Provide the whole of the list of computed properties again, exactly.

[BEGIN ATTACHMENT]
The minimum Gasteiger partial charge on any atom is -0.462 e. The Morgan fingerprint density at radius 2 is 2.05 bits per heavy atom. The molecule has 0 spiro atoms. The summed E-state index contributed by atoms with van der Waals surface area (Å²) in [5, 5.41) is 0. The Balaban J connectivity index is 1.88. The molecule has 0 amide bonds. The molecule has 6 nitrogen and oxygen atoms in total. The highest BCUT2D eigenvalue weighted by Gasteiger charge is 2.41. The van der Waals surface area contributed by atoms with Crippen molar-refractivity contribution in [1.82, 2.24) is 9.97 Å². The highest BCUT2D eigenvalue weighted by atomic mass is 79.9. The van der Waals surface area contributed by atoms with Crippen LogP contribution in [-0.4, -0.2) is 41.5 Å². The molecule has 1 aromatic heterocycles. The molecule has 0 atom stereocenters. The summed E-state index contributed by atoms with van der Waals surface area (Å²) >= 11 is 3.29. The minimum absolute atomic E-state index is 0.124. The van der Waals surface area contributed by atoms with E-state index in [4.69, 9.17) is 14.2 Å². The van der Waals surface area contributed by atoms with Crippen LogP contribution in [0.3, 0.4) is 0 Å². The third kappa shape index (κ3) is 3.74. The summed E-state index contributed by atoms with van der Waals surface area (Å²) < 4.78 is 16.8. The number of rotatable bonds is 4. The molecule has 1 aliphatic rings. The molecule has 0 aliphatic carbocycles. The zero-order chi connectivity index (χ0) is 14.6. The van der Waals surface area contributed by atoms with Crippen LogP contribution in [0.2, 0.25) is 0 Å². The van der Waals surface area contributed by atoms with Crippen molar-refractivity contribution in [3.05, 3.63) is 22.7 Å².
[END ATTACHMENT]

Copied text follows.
The minimum Gasteiger partial charge on any atom is -0.462 e. The Morgan fingerprint density at radius 2 is 2.05 bits per heavy atom. The molecule has 0 spiro atoms. The summed E-state index contributed by atoms with van der Waals surface area (Å²) in [5, 5.41) is 0. The Balaban J connectivity index is 1.88. The molecule has 0 amide bonds. The molecule has 6 nitrogen and oxygen atoms in total. The highest BCUT2D eigenvalue weighted by Gasteiger charge is 2.41. The van der Waals surface area contributed by atoms with Crippen molar-refractivity contribution in [1.82, 2.24) is 9.97 Å². The highest BCUT2D eigenvalue weighted by atomic mass is 79.9. The van der Waals surface area contributed by atoms with Crippen LogP contribution in [-0.4, -0.2) is 41.5 Å². The molecule has 1 aromatic heterocycles. The molecule has 0 atom stereocenters. The summed E-state index contributed by atoms with van der Waals surface area (Å²) >= 11 is 3.29. The minimum absolute atomic E-state index is 0.124. The van der Waals surface area contributed by atoms with E-state index in [4.69, 9.17) is 14.2 Å². The van der Waals surface area contributed by atoms with Crippen LogP contribution in [0.3, 0.4) is 0 Å². The third kappa shape index (κ3) is 3.74. The summed E-state index contributed by atoms with van der Waals surface area (Å²) < 4.78 is 16.8. The number of rotatable bonds is 4. The molecule has 1 aliphatic rings. The molecule has 0 aliphatic carbocycles. The zero-order chi connectivity index (χ0) is 14.6. The van der Waals surface area contributed by atoms with Crippen LogP contribution in [0.2, 0.25) is 0 Å². The van der Waals surface area contributed by atoms with Crippen molar-refractivity contribution in [3.05, 3.63) is 22.7 Å².